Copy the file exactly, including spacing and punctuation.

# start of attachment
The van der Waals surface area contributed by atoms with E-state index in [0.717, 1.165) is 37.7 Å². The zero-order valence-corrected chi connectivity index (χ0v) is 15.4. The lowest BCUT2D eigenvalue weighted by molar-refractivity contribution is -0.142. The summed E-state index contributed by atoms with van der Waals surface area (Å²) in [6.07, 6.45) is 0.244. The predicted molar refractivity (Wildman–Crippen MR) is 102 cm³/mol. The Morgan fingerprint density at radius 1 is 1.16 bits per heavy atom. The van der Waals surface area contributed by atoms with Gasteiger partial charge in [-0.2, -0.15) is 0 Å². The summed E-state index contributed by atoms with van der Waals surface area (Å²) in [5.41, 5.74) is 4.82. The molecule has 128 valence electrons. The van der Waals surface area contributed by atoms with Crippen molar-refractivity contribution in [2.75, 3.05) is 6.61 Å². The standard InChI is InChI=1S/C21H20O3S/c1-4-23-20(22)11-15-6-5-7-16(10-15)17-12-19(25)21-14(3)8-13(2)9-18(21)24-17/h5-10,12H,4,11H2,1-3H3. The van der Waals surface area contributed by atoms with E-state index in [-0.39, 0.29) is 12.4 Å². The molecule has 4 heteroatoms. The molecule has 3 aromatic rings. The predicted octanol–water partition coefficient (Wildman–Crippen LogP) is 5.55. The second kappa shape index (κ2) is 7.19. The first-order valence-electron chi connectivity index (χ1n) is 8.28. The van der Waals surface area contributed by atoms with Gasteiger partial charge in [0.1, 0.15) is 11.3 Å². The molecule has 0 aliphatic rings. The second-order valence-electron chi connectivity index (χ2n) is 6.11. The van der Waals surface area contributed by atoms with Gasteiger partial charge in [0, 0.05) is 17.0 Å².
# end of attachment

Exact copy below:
The van der Waals surface area contributed by atoms with E-state index in [0.717, 1.165) is 37.7 Å². The zero-order valence-corrected chi connectivity index (χ0v) is 15.4. The lowest BCUT2D eigenvalue weighted by molar-refractivity contribution is -0.142. The summed E-state index contributed by atoms with van der Waals surface area (Å²) in [6.07, 6.45) is 0.244. The predicted molar refractivity (Wildman–Crippen MR) is 102 cm³/mol. The Morgan fingerprint density at radius 1 is 1.16 bits per heavy atom. The van der Waals surface area contributed by atoms with Gasteiger partial charge in [-0.2, -0.15) is 0 Å². The summed E-state index contributed by atoms with van der Waals surface area (Å²) in [5.41, 5.74) is 4.82. The molecule has 128 valence electrons. The van der Waals surface area contributed by atoms with Crippen molar-refractivity contribution in [2.75, 3.05) is 6.61 Å². The standard InChI is InChI=1S/C21H20O3S/c1-4-23-20(22)11-15-6-5-7-16(10-15)17-12-19(25)21-14(3)8-13(2)9-18(21)24-17/h5-10,12H,4,11H2,1-3H3. The van der Waals surface area contributed by atoms with E-state index in [-0.39, 0.29) is 12.4 Å². The molecule has 4 heteroatoms. The molecule has 3 aromatic rings. The predicted octanol–water partition coefficient (Wildman–Crippen LogP) is 5.55. The second kappa shape index (κ2) is 7.19. The first-order valence-electron chi connectivity index (χ1n) is 8.28. The van der Waals surface area contributed by atoms with Gasteiger partial charge in [0.1, 0.15) is 11.3 Å². The molecule has 0 aliphatic rings. The second-order valence-electron chi connectivity index (χ2n) is 6.11. The van der Waals surface area contributed by atoms with Gasteiger partial charge in [0, 0.05) is 17.0 Å².